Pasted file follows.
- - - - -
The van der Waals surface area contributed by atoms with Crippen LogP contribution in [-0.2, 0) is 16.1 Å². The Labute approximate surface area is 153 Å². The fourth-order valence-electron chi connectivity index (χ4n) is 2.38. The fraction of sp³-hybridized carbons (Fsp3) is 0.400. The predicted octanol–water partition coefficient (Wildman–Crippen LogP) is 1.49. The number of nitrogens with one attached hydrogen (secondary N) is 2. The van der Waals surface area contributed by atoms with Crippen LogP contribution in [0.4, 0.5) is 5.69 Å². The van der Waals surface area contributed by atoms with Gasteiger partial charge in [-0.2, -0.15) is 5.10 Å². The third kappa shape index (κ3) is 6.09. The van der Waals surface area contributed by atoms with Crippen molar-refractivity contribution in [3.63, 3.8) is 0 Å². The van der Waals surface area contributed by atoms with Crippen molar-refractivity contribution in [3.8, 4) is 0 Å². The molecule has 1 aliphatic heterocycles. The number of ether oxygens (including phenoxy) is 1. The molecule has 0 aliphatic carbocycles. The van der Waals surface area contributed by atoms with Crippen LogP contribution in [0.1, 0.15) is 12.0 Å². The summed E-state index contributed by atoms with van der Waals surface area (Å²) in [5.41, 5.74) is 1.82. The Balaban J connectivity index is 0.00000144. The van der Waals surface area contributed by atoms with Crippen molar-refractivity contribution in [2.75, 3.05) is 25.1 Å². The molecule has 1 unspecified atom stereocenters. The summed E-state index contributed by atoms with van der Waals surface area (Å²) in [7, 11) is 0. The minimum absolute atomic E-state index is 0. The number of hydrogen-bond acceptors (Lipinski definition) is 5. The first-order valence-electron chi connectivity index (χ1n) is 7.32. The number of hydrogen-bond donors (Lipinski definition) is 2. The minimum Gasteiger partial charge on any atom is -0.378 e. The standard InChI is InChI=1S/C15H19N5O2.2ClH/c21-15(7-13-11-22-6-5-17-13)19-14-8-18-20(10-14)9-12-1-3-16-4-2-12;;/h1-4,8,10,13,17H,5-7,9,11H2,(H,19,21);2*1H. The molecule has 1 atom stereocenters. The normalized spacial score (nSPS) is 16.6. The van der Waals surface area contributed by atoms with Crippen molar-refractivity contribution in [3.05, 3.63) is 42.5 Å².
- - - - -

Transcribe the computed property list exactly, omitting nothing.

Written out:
The van der Waals surface area contributed by atoms with Crippen LogP contribution in [-0.2, 0) is 16.1 Å². The Labute approximate surface area is 153 Å². The fourth-order valence-electron chi connectivity index (χ4n) is 2.38. The fraction of sp³-hybridized carbons (Fsp3) is 0.400. The predicted octanol–water partition coefficient (Wildman–Crippen LogP) is 1.49. The number of nitrogens with one attached hydrogen (secondary N) is 2. The van der Waals surface area contributed by atoms with Crippen LogP contribution in [0.4, 0.5) is 5.69 Å². The van der Waals surface area contributed by atoms with Gasteiger partial charge in [-0.2, -0.15) is 5.10 Å². The third kappa shape index (κ3) is 6.09. The van der Waals surface area contributed by atoms with Crippen molar-refractivity contribution in [3.63, 3.8) is 0 Å². The van der Waals surface area contributed by atoms with Crippen molar-refractivity contribution in [3.8, 4) is 0 Å². The molecule has 1 aliphatic heterocycles. The number of ether oxygens (including phenoxy) is 1. The molecule has 0 aliphatic carbocycles. The van der Waals surface area contributed by atoms with Crippen LogP contribution in [0.1, 0.15) is 12.0 Å². The summed E-state index contributed by atoms with van der Waals surface area (Å²) in [5.41, 5.74) is 1.82. The Balaban J connectivity index is 0.00000144. The van der Waals surface area contributed by atoms with Crippen molar-refractivity contribution in [2.75, 3.05) is 25.1 Å². The molecule has 1 unspecified atom stereocenters. The summed E-state index contributed by atoms with van der Waals surface area (Å²) in [7, 11) is 0. The minimum absolute atomic E-state index is 0. The number of hydrogen-bond acceptors (Lipinski definition) is 5. The first-order valence-electron chi connectivity index (χ1n) is 7.32. The number of hydrogen-bond donors (Lipinski definition) is 2. The minimum Gasteiger partial charge on any atom is -0.378 e. The standard InChI is InChI=1S/C15H19N5O2.2ClH/c21-15(7-13-11-22-6-5-17-13)19-14-8-18-20(10-14)9-12-1-3-16-4-2-12;;/h1-4,8,10,13,17H,5-7,9,11H2,(H,19,21);2*1H. The molecule has 1 atom stereocenters. The normalized spacial score (nSPS) is 16.6. The van der Waals surface area contributed by atoms with Crippen molar-refractivity contribution in [3.05, 3.63) is 42.5 Å².